Robert Browning was born on May 7, 1812, and as a young child aspired to be a poet. He wrote poetry for many years but never gained acclaim; but ever true to his vocation, he carried on. And in 1868-1869, his book, The Ring and the Book, finally gave him the appreciation he had been longing for. The Ring and the Book, a 21,000 line narrative poem, challenged most people. But, nonetheless, it was filled with beauty and psychological insight. His loving parents supported his endeavor until he married his wife, Elizabeth Barrett Browning, in his thirties. His wife, Elizabeth Barrett Browning, was born on March 6, 1806. She grew up in a wealthy family, whose money came from Jamaican sugar plantations. She herself was seen as quite a clever child, just as Robert himself had been seen as. She was even considered a child prodigy, but like her husband she was determined to become a poet. By the young age of 12, she had written her first poem, The Battle of Marathon, which her father privately published. As a young child she was often lonely and frustrated though, and this might have predisposed her to her physical illness. She began writing poetry at an early age, but it was when she was at the age of 20 that she began to interest wider literary circles. Unfortunately, due to her illness, she was forced to stay indoors because of London’s polluted air. But, it was in her sick room that she met Robert Browning, and it was there that they fell in love. Like Robert’s parents, her dad was adamantly against their marriage, but Robert and Elizabeth eventually secretly married and moved to Italy, where the air was better for Elizabeth. It was in Italy that Elizabeth’s health started to get better, and also where she gave birth to her first and only child, Pen Browning. Despite her better condition though, her sickness eventually overwhelmed her and she died at the age of 55. It was after his wife’s death that Robert Browning returned to London and eventually died also. [1]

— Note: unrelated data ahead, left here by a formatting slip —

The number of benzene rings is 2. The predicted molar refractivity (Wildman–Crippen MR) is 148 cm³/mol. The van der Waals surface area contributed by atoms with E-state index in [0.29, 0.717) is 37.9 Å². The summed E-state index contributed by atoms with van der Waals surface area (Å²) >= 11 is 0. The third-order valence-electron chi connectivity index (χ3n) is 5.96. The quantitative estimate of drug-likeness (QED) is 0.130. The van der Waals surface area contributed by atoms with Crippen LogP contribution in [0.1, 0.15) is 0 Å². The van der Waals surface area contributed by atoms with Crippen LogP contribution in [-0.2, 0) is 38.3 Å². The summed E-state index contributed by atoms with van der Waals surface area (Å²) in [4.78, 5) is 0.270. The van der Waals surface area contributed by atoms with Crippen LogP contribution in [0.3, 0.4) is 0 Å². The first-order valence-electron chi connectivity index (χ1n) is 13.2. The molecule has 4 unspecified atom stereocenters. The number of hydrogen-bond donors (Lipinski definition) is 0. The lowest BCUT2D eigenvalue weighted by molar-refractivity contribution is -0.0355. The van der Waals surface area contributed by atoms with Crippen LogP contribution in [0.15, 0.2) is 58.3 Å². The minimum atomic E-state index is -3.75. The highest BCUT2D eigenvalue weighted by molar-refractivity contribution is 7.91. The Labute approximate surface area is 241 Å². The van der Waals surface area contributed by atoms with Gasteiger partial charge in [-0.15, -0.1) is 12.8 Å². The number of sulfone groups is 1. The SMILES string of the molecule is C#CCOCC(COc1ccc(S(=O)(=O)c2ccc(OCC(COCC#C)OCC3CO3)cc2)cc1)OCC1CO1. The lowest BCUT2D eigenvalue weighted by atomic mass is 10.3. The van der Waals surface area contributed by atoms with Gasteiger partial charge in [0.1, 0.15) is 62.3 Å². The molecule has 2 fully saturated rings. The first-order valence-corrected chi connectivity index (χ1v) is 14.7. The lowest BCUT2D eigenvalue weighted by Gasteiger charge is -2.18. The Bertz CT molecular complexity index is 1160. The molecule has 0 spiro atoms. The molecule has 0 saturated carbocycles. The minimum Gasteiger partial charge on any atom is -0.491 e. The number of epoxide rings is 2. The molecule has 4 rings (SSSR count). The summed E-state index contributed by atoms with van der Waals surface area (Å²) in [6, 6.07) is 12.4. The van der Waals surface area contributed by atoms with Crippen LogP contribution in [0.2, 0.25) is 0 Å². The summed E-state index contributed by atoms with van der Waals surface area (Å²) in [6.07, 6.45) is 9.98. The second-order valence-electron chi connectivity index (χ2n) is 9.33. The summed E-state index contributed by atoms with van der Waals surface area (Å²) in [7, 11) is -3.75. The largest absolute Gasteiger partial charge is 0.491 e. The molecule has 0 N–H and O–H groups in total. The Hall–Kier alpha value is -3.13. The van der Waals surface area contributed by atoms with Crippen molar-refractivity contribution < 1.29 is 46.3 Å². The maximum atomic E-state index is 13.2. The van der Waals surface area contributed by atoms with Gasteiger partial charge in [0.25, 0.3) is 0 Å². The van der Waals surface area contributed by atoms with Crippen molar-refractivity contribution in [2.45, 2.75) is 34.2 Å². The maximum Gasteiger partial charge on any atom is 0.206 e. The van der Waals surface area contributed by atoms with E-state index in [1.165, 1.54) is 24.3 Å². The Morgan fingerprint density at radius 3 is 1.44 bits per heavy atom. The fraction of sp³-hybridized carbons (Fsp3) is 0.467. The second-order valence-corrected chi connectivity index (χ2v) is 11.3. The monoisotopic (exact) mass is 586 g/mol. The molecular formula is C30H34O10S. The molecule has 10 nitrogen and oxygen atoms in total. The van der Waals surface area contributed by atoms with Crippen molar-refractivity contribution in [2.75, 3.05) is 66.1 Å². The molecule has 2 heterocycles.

The man that eventually founded the Armstrong Browning Library was Dr. A. J. Armstrong, who became interested with Robert Browning at an early age, and as such, began to collect any books and articles associated with him. But, it was when he met Pen Browning in 1909 that his intent to pursue and acquire anything concerning the author started. Sadly, because Pen didn’t leave a will when he died, the Browning heritage was dispersed during a six day sale. Once Armstrong heard of this, he decided to seek out the items and buy them, but he had trouble finding out exactly who bought each item. Strongly determined though, Armstrong eventually obtained a list of the items on sale and a list of who bought each item. It was this guide that served as a starting point for Armstrong, and made it quite easier for him to locate the buyers of the Browning items. After he found the buyer, he would beg them for the item or simply purchase the item in hopes that he could own it himself. After seeking out items from the six day sale and begging for or purchasing them from the original buyers, he eventually decided to donate his collection. And in 1918, he donated his small collection of Browning books to Baylor University. During the rest of Dr. Armstrong’s life, he worked on finding funds so he could expand Baylor’s Browning Collection. Initially, the collection originally was housed in Carroll Science, but after an unfortunate fire, it was decided that a library would instead be built for the Browning collection. And it was on May 7, 1948, that the ground breaking for the Armstrong Browning Library began. According to the official Baylor Armstrong Browning Library website, the library was to serve a dual purpose: house the Browning collection in the top two floors and provide space for English Department classrooms and offices on the ground level. After twenty-one months, the library finally had its grand opening on February 25, 1950. The library went under major renovations in 1995, though; and it was during this time that the English classes and offices were moved to provide space for the growth of the collection and expanded service to the general public.[2]